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we are using Funq in our windows service to execute some scheduled tasks, and for each round we are creating a child container than create all our objects and on the end disposing child container, we discovered that elements created by this child containers are not GC as root container has collection of child containers which stay there after calling dispose of child container. this code reproduces our issue and will consume (and keep) 800MB of memory.

for us it was quite surprising, is this just wrong pattern to use funq this way, in this case how should we use it? or is it just a bug?

thanks

public class Dummy
{
    public string Content { get; set; }
    public void Generate(int size)
    {
        this.Content = new string('X', size);
    }
}

class Program
{
    static void Main(string[] args)
    {
        var container = new Container();
        container.RegisterAutoWired<Dummy>().ReusedWithin(ReuseScope.Container);
        int size = 20000;
        for (int i = 0; i < size; i++)
        {
            using (var c = container.CreateChildContainer())
            {
                var d= c.Resolve<Dummy>();
                d.Generate(size);
            }
            PrintInfo(i);
        }

        Console.ReadLine();
    }

    private static void PrintInfo(int i)
    {
        if (i%1000 == 0)
        {
            int divide = 1024*1024;
            GC.Collect();
            var p = System.Diagnostics.Process.GetCurrentProcess();
            Console.WriteLine(p.WorkingSet64/divide + "MB");
            Console.WriteLine(p.PrivateMemorySize64/divide + "MB");
        }
    }
}
share|improve this question

From looking at Container.cs in Funq sources (which were last updated in 2011), I can tell that it leaks child containers.

CreateChildContainer method creates new container, connects it with parent container and adds created reference to childContainers stack.

There are only two places where childContainers stack is used:

  • childContainers.Push(child); in Container.CreateChildContainer() (line 73)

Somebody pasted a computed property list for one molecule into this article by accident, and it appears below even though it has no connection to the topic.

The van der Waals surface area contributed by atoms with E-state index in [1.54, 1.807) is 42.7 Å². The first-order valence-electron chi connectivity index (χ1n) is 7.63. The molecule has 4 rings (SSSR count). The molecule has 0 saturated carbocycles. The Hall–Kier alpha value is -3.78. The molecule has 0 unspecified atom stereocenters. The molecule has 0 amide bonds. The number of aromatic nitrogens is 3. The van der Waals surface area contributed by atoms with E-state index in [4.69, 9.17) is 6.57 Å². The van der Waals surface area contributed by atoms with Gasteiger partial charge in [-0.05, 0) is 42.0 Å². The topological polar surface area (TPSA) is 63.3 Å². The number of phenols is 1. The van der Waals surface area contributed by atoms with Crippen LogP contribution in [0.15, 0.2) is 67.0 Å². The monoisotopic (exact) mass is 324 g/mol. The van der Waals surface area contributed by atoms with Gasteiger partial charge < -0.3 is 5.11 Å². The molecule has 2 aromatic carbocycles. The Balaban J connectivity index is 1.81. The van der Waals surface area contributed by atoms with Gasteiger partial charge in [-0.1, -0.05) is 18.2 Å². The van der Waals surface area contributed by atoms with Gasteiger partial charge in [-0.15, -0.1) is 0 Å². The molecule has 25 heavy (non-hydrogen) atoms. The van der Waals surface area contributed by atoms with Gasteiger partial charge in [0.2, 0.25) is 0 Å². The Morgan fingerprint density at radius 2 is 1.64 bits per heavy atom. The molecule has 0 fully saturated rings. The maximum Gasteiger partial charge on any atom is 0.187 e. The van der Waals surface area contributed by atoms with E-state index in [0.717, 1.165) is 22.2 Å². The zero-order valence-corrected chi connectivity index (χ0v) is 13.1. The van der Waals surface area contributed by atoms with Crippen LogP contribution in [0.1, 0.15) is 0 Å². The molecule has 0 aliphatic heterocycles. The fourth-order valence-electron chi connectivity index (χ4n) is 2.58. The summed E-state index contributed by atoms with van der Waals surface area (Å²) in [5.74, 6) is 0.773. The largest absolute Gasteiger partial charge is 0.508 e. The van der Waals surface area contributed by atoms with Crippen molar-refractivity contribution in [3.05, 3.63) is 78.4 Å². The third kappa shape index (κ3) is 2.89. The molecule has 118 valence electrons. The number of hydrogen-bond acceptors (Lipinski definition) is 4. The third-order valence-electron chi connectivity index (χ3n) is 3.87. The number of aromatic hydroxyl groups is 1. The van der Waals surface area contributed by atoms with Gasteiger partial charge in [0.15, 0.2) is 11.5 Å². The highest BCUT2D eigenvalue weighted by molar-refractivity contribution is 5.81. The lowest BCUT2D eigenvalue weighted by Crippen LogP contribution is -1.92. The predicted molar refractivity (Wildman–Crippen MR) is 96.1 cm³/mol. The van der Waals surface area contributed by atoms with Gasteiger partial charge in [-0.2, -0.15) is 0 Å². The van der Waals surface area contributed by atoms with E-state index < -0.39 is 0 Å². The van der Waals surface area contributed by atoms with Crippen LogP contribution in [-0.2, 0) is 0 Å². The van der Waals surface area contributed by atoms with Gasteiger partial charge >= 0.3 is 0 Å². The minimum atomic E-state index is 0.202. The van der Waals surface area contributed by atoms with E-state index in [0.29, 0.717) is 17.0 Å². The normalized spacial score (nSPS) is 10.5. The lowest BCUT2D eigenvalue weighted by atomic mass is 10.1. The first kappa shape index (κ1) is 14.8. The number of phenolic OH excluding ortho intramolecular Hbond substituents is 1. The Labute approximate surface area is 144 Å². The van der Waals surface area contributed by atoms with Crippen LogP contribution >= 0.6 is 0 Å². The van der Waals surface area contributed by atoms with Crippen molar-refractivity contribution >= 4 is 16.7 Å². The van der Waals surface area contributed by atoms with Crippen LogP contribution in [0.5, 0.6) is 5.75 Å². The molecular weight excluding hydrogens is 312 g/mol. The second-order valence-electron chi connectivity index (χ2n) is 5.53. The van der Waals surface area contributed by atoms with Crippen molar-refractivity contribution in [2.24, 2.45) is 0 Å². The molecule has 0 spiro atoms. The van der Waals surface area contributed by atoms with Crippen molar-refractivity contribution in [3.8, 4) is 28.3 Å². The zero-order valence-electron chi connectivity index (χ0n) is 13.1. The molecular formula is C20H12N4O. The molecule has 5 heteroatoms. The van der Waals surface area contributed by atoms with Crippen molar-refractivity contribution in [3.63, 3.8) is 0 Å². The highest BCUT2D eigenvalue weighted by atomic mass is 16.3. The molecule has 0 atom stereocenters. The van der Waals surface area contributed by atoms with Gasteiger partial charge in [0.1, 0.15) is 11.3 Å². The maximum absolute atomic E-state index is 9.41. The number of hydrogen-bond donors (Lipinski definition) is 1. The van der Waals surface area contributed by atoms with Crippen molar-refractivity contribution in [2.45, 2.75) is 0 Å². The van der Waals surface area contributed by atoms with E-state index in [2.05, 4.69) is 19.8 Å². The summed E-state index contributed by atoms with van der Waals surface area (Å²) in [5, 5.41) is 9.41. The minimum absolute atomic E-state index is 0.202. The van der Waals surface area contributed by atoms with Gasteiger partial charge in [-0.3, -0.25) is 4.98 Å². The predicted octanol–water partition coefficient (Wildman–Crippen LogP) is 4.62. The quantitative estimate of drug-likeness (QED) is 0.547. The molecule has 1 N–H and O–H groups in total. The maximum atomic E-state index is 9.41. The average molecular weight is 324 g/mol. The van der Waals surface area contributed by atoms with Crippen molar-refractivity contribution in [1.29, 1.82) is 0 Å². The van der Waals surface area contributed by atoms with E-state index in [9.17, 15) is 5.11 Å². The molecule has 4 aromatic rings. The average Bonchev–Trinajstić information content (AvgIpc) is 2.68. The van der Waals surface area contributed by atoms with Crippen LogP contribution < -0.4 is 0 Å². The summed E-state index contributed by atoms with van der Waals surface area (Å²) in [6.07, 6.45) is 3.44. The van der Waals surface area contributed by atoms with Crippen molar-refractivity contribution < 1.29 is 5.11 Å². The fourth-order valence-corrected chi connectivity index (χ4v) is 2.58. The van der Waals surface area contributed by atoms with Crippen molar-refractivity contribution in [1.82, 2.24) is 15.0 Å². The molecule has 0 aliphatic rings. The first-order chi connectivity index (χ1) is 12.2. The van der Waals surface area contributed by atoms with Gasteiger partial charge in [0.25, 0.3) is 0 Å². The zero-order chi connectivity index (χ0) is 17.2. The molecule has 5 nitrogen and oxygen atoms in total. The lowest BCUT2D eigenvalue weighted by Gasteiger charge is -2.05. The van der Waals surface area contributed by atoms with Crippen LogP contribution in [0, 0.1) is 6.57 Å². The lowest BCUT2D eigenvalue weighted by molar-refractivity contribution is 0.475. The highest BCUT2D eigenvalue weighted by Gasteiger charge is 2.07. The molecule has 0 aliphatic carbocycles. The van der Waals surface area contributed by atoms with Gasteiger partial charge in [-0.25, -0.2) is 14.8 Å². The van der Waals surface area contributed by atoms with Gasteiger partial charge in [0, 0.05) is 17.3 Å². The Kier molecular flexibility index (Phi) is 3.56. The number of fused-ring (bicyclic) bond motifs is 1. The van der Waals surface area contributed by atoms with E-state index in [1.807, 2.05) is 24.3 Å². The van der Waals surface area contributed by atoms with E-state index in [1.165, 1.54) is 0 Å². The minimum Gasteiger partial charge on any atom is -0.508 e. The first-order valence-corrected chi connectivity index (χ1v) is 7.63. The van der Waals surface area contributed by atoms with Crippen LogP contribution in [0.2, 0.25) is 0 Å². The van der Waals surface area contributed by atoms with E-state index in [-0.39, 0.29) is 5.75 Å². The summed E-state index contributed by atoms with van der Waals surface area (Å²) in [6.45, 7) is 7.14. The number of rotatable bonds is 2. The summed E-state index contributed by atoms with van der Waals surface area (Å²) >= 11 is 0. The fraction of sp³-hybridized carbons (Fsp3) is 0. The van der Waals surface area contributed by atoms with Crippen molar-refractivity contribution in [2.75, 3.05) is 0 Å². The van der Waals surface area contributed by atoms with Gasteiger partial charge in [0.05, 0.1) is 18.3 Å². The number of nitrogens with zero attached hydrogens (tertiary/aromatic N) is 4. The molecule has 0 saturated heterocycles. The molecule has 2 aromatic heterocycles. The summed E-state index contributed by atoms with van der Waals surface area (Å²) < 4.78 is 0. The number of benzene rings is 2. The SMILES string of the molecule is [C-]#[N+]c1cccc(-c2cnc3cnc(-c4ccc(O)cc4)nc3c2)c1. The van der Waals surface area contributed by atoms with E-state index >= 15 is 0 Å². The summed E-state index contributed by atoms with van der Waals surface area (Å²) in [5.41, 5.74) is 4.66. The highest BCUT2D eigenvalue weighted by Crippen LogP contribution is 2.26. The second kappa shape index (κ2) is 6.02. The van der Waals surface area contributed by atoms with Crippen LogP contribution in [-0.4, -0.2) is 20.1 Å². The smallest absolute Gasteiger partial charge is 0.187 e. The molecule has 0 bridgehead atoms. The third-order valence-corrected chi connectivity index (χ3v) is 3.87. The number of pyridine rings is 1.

• childContainers.Pop().Dispose(); in Container.Dispose() (line 88)

So if you create child container, and then dispose it (but not its parent) - the reference to disposed child stays in parent, as there is no cleanup code which will remove disposed reference from parent's stack.

Probably you can work around this by creating proxy child container (only once), and then deriving all real child containers from it. Since Dispose method does not transfer object into unusable state - you can clean up all children by calling Dispose for proxy child, over and over again:

    var container = new Container();
    container.RegisterAutoWired<Dummy>().ReusedWithin(ReuseScope.Container);
    int size = 20000;
    var proxy = container.CreateChildContainer()
    for (int i = 0; i < size; i++)
    {
        using (proxy)
        using (var c = proxy.CreateChildContainer())
        {
            var d= c.Resolve<Dummy>();
            d.Generate(size);
        }
        PrintInfo(i);
    }
share|improve this answer

This problem is due to the fact that the parent container has a reference of a child container even if the child container were disposed. Garbage collector works well for most scenarios but I think that this is the corner case. The easiest way would be that we remove a container reference from parent's children collection if the container parent is not null.

You can check out the way from this unit test(your code snippet) and its implementation.

share|improve this answer

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